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Have Sex-Offender Registries Gone Too Far?

Some 800,000 registered sex offenders can’t live near parks or schools — or sometimes even in the homes of their own parents. Is it time to re-visit sex-offender registries that cast a wide net and often treat juvenile offenders as if they were adults? Full Article

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  1. Q

    “Sexual abuse is an especially heinous crime?” Well, that depends on what you consider “sex.” And is murder an “especially heinous crime?” Funny; I never hear the press or political types talk about crusades to stamp out murder. They just talk about it as a matter of course.

    I never considered a chick showing her stuff at a sporting event a crime, let alone a “heinous crime,” or someone relieving themselves behind a building a crime. Where else in the world are these two acts prosecuted as a crime with such devastating and “heinous” consequences? I also have to wonder if there would be “unwavering popular support for tough penalties” for murderers and drunk drivers, drug dealers, corrupt business leaders and bankers if the politicians and news media would quit talking about registrants (with the lowest re-offense rate of all crime? categories) and start talking about these other crimes once in a while.

    The facts don’t line up with their (politicians) claims. And it seems all these claims only come from people who get to where they are through an election or otherwise have something to gain.

  2. Anonymous Nobody

    This is a HUGE problem – the very outlook of this article. Yes, of course sex offender registries have taken it too far – the mere existence of a sex offender registry is too far. But this article implicitly suggests registration is fine, even any of various collateral disabilities are fine, only certain ones, such as residency restrictions, are taking it too far.

    No! Never. Any sex offender registry is taking it too far. And any collateral disability is only worse. It is not only the worst of the worst collateral disabilities that are taking it too far.

    This is one of the concepts I argue against CA RSOL all the time, often in recent times about the wrong-headed approach to tiers. For instance, we cannot be supporting assessments for tiers, there should be no assessments, they should be tied directly to the offense, and an assessment comes into play only if you apply to be in a lower tier — you cannot be assessed upward, only downward, according to you offense. But CA RSOL is supportive of everyone being assessed! No! The assessments are a MAJOR evil, they are going to haunt us for may decades to come, they are going to be turned into a weapon (imagine George Runner or his senator wife taking charge of assessments!) and be harder to fight than the fight we already have. We cannot promote them now.

    We cannot say some things are acceptable. We can accept a compromise on this or that FOR NOW, but we cannot say it is acceptable. This implicit endorsement in this article of registration and most of the collateral disabilities is BAD news for us, not good news. The “good” news here in opposing residency restrictions is merely a wolf in sheep’s clothing.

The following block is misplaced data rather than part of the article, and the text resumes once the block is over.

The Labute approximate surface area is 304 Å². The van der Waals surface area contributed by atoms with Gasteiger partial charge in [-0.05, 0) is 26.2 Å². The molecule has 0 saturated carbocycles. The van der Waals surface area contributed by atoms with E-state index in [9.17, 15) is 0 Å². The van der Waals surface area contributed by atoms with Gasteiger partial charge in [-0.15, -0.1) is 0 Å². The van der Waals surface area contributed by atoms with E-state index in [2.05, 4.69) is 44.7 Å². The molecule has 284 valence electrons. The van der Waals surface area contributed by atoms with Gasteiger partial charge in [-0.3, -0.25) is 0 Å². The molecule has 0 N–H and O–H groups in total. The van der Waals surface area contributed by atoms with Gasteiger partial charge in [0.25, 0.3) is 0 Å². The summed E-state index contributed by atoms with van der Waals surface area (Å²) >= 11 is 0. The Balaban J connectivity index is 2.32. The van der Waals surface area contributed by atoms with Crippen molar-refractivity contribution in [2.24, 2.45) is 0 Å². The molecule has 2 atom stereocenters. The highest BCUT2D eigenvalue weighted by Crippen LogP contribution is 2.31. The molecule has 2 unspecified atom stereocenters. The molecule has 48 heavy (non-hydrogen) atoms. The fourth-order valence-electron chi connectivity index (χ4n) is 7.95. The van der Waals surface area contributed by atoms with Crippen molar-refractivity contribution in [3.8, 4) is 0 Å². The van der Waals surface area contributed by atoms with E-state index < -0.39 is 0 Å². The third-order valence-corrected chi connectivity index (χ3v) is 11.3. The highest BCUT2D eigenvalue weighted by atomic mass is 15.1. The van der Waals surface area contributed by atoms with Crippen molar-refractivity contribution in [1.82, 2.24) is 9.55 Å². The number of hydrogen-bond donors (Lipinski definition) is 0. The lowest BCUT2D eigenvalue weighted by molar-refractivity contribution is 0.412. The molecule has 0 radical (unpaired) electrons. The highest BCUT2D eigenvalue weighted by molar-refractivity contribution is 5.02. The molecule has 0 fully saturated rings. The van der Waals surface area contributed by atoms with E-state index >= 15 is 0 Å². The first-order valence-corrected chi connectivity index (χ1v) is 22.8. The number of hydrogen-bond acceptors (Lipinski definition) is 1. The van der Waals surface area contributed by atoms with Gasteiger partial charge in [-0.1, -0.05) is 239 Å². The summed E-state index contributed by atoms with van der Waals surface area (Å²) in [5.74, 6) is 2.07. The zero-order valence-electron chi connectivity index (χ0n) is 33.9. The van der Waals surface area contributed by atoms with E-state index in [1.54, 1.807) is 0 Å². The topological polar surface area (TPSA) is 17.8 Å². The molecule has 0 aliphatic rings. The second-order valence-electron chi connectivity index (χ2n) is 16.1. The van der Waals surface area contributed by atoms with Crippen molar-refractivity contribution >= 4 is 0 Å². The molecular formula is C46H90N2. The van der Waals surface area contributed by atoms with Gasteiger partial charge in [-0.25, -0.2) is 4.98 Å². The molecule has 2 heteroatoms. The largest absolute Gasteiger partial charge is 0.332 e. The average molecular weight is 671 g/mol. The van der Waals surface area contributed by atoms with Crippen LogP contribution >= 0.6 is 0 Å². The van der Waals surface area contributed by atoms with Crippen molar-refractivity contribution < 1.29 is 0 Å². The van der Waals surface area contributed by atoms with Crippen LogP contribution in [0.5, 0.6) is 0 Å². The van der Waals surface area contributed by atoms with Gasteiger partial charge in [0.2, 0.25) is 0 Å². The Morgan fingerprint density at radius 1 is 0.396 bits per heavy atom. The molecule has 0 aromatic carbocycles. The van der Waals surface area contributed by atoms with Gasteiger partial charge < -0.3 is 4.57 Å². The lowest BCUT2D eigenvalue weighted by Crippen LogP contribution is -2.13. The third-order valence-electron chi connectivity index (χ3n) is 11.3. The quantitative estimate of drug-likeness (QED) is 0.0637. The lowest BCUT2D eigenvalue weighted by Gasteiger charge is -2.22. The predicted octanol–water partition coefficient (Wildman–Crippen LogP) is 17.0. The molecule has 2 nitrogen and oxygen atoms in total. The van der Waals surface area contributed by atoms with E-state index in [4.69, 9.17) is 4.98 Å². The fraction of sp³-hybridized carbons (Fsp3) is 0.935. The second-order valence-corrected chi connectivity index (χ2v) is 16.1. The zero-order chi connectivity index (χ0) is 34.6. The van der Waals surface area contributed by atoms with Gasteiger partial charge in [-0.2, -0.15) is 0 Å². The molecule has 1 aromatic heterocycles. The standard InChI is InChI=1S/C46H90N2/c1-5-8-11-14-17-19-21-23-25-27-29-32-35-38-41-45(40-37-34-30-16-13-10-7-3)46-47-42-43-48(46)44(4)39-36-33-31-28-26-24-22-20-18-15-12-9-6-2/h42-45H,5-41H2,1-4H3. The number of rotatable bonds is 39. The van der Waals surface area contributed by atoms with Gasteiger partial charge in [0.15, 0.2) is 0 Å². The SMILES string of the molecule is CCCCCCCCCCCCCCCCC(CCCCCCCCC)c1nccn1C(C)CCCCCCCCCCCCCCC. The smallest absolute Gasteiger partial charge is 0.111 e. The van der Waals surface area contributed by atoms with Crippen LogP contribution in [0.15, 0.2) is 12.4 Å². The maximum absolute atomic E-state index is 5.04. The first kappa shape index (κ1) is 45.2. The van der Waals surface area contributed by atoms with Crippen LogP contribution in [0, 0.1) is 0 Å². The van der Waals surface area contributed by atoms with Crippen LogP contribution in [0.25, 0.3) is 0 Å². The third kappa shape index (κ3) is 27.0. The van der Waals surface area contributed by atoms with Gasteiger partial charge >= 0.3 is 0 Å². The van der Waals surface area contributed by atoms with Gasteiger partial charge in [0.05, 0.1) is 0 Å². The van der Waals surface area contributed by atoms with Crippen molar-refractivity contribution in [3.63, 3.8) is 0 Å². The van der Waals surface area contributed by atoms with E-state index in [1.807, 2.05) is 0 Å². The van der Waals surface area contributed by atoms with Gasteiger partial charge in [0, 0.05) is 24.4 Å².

3. Robert Curtis

    Below is an interesting article on how illegals are not put on the registry or requirement to register… so, the registry is selectively applied and enforced? First according to Senator Janet Nygen who fought against a registry for dogs that attack people in Orange County as a supervisor… now we have illegals are off the thing too… So the registry isn’t fit for man, beast or illegals…again please remind me why I must register?

    http://www.breitbart.com/big-government/2015/07/15/john-walsh-exposes-illegal-immigrants-not-on-sex-offender-registry/

    • David

      @Robert: I bet that undocumented (illegal as result of charges) immigrant released by I.C.E. will have a much easier time finding employment than a U.S.-born citizen Registrant.

    • mch

      Apparently we were just born in the wrong country?

  4. David

    Good segment. Definitely worth listening to b/c it makes very good points about Registry. ____ met the girl over “Hot or Not” and now he can’t use the Internet for 5 years. If a drug dealer flushes the drugs as the Popo break down the door, is he not allowed to use indoor plumbing for 5 years? If the dealer’s clients made deals over a cellphone, no cell phone for 5 years??

    An interesting note: one of the commentators points out that 25% of those listed on Registries are minors between age 11 and 17 yrs old. (True? IDK) The segment also mentions: Static-99; Gunderson Foundation; residency requirements; prosecutors NOT filing charges against children because they feel the Registry for minors is too punitive; etc.

    • Timmr

      You know your comments and this article got me thinking, it is more like these laws threat adults like children more than vice versa. OK, no internet for you Johnny, no visiting parks for you Billy. Jane, we have to put you in a corner away from everyone and put a big cap with a scarlet SO on your head, so you can feel soooooo ashamed of what you did.
      In effect the state becomes your parent, and they even expect you to tell them when you leave town or go to another country.

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